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  • Cholecystectomy

    serch.it?q=Cholecystectomy

    Cholecystectomy is the surgical removal of the gallbladder. Cholecystectomy is a common treatment of symptomatic gallstones and other gallbladder conditions. In 2011, cholecystectomy was the 8th most common operating room procedure performed in hospitals in the United States. Cholecystectomy can be performed either laparoscopically, using a video camera, or via an open surgical technique. The surgery is usually successful in relieving symptoms, but up to 10% of people may continue to experience similar symptoms after cholecystectomy, a condition called postcholecystectomy syndrome. Complications of cholecystectomy include bile duct injury, wound infection, bleeding, retained gallstones, abscess formation and stenosis (narrowing) of the bile duct.

  • Ramakanta Panda

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    Ramakanta Panda is the Chief Consultant for Cardiovascular Thoracic Surgery and the Vice Chairman and Managing Director of the Asian Heart Institute, a speciality cardiac care hospital under the aegis of Asian Hospitals, at the Bandra-Kurla Complex in Mumbai, India. He set up the Asian Heart Institute in 2002. As of 2016, Dr.Panda has performed over 20,000 cardiac surgeries including over 1800 redo bypass surgeries and over 3000 high risk surgeries. He specialises in coronary artery bypass grafting using only arterial grafts over a beating heart, redo bypass surgery, valve repair and repairing complex aneurysms. Dr. Panda's 99.6% success rate in bypass surgery is widely recognized as a world-class standard. Dr Panda is also called 'one of the safest heart surgeons in the world' and 'the 'surgeon with the safest hands'. Medgate Today honored Dr.Panda as the No 1 heart surgeon and one of the 25 living legends in the healthcare of India.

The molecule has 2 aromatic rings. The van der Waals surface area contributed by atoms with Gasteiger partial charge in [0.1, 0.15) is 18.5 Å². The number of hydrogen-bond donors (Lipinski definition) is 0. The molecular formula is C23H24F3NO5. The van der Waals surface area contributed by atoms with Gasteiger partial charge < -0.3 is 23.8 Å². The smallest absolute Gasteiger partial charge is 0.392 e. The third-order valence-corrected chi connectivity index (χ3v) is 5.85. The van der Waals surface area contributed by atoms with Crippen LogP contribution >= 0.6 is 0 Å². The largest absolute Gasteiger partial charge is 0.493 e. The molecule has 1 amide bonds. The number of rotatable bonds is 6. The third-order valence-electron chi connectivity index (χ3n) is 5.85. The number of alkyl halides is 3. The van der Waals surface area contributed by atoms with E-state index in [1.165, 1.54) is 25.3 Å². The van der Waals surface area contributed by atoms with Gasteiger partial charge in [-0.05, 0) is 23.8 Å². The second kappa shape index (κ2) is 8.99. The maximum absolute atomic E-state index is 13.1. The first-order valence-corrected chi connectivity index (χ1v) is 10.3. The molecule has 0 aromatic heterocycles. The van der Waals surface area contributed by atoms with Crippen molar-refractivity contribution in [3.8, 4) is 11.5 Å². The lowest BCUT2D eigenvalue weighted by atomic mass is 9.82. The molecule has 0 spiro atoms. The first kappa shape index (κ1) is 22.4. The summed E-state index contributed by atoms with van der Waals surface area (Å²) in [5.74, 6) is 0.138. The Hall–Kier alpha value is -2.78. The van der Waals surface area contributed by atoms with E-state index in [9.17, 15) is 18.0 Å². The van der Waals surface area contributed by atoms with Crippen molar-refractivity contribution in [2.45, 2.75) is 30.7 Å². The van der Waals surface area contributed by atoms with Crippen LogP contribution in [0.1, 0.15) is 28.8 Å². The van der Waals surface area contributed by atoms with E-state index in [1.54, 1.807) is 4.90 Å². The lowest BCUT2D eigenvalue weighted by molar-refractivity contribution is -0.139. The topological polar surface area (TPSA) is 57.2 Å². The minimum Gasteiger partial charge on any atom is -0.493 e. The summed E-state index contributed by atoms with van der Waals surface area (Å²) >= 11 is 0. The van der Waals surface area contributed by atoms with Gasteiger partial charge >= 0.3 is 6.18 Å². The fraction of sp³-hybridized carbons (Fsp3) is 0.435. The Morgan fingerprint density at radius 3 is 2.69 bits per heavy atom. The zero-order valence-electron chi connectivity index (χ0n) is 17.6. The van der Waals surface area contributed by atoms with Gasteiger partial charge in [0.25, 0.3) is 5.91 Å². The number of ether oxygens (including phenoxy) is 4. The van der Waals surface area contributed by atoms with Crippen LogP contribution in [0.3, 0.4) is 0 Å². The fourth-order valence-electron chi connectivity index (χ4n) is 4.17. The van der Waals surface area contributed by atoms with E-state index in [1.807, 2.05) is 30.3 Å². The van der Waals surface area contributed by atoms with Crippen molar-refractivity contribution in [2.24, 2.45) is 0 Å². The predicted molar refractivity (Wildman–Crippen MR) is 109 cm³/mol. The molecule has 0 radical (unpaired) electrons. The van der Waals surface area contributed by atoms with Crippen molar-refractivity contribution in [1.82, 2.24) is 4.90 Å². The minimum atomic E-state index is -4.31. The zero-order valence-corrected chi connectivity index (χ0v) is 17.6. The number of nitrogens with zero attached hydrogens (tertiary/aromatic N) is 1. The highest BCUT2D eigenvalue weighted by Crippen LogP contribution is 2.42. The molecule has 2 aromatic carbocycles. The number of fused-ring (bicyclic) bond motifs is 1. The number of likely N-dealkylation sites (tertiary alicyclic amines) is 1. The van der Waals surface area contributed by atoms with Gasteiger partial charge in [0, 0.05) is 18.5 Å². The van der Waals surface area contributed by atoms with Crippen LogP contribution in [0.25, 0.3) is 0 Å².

• Inguinal hernia surgery

    serch.it?q=Inguinal-hernia-surgery

    Inguinal hernia surgery is an operation to repair a weakness in the abdominal wall that abnormally allows abdominal contents to slip into a narrow tube called the inguinal canal in the groin region. Surgery remains the ultimate treatment for all types of hernias as they will not get better on their own, however not all require immediate repair. Elective surgery is offered to most patients taking into account their level of pain, discomfort, degree of disruption in normal activity, as well as their overall level of health. Emergency surgery is typically reserved for patients with life-threatening complications of inguinal hernias such as incarceration and strangulation. Incarceration occurs when intra-abdominal fat or small intestine becomes stuck within the canal and cannot slide back into the abdominal cavity either on its own or with manual maneuvers. Left untreated, incarceration may progress to bowel strangulation as a result of restricted blood supply to the trapped segment of small intestine causing that portion to die. Successful outcomes of repair are usually measured via rates of hernia recurrence, pain and subsequent quality of life.

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